One of the most powerful forces in communications technologies is Metcalfe’s Law, which states that the value of a communication network goes up by the square of the number of participants. Any new technology has to work hard to get “critical mass” in its network — but after that, it can grow incredibly fast.
Getting to that critical mass is difficult and mysterious. Lots of great tech never manages to become self-sustaining. Others that seem unlikely go viral.
But clearly, you have to provide value for that first core part of the network that’s disproportionate to the value that later members get. I think there are two main reasons new users join “early networks”:
- The networks have the “right” people (for that user)
- The technology appeals to the users for ideological reasons
For federated voice, IM, and social networks, there is a cluster of communities that can form an important core to bootstrap the networks. These include organizations involved with:
- Free and Open Source software
- open Internet standards
- Open Content
- digital human rights
This cluster of communities frequently communicates internally — making federated technologies pragmatically valuable. It also features a higher-than-normal technical ability, meaning that technologies that require more work to set up have a higher chance of succeeding. Finally, most of these groups have ideological alignment with the concepts of federated communications networks.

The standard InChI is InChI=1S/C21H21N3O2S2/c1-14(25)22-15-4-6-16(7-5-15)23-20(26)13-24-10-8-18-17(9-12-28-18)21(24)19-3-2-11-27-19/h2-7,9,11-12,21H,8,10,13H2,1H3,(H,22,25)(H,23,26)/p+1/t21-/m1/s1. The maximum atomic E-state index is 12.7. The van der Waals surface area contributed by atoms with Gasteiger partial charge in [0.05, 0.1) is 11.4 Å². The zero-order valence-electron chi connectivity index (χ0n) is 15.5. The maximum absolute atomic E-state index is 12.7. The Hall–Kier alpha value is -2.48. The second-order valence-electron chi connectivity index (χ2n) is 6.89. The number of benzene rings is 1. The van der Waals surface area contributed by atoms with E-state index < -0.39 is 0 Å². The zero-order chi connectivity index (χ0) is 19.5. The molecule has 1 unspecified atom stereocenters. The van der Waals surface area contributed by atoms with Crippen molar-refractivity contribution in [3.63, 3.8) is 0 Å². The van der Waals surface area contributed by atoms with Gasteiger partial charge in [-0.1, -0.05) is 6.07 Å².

We’ve put together a chart of organizations in this cluster in order to encourage adoption of technologies. Do They Federate? shows 24 organizations we think could and should support federated communications by installing servers running for their own domains. We’ve chosen three key federated communications technologies – voice, IM, and social – and marked who has their own servers and who doesn’t.
We specifically chose organizations that provide email addresses in their domains to staff or members. We picked non-commercial organizations for this first round, but we’ll be adding commercial organizations in the future.
What next? We hope to start a conversation in these communities about getting these services rolled out. We hope that the encouragement of members and the work of volunteers can turn more of these blank and red squares into green ones. Most of all, we want the tools we use to reflect the values we endorse.
We’d love to hear about more organizations that should be on this chart, and especially about “wins” for the board. Each square that goes green means an expanded network that becomes more valuable for us all.